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USA TODAY

Andre Dawson reportedly about to rejoin Cubs organization

Andre Dawson is about to get a welcome back to Sweet Home Chicago.

The Hall of Famer is reportedly about to rejoin the Cubs organization in some capacity, according to a Monday-morning tweet from USA Today's Bob Nightengale.

Nightengale didn't specify what Dawson's role will be, but the former Cubs outfielder has plenty of front-office and organizational experience after spending years with the Florida/Miami Marlins.

Dawson spent 21 seasons in the big leagues, six of those on the North Side. He was named to the National League All-Star team in five of those six seasons and won the NL MVP as a Cub in 1987.

Dawson went into the Hall of Fame in 2010, though he's sporting a Montreal Expos hat on his plaque after playing 11 seasons north of the border.

His longtime ties to the Marlins organization started when he spent the final two seasons of his career in Florida, appearing in 121 games for the Fish in 1995 and 1996. His relationship with that organization lasted until this year's ownership change.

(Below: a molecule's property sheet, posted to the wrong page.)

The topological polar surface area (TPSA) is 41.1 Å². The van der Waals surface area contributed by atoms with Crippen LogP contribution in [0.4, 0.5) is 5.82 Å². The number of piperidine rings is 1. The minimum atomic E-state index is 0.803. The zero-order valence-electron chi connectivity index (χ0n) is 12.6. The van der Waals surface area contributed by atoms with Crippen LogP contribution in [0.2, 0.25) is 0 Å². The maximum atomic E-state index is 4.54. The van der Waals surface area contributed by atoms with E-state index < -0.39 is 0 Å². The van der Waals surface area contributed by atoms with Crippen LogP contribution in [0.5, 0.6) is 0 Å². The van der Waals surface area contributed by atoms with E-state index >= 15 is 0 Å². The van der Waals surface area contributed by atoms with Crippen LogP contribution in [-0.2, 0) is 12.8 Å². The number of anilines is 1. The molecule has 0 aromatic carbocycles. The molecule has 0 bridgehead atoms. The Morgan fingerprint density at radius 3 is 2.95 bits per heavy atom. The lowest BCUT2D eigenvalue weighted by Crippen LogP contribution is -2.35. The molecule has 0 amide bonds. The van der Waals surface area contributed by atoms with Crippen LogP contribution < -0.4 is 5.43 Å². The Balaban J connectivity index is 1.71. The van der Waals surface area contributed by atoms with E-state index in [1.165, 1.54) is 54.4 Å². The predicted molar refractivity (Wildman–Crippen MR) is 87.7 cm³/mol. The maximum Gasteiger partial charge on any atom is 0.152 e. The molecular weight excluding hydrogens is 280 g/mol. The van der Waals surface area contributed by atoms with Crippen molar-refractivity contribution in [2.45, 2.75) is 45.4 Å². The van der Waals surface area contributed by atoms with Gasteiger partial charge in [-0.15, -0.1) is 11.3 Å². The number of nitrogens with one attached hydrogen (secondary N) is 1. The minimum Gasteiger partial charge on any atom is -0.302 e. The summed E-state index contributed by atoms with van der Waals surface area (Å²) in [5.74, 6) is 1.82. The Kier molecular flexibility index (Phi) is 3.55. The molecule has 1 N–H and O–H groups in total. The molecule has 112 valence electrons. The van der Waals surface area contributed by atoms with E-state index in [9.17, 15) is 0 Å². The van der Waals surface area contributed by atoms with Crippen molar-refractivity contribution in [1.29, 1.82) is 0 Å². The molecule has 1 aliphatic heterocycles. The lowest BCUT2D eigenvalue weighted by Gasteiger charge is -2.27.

There's no doubt that Dawson will be happily welcomed back to Chicago, both by the Cubs and by Cubs fans, no matter what his new position entails.

Why did Kris Bryant get a first-place vote in this year's National League MVP balloting?

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USA TODAY

Why did Kris Bryant get a first-place vote in this year's National League MVP balloting?

Kris Bryant was the 2016 National League MVP. And despite having what could be considered an even better campaign this past season, he finished seventh in voting for the 2017 edition of the award.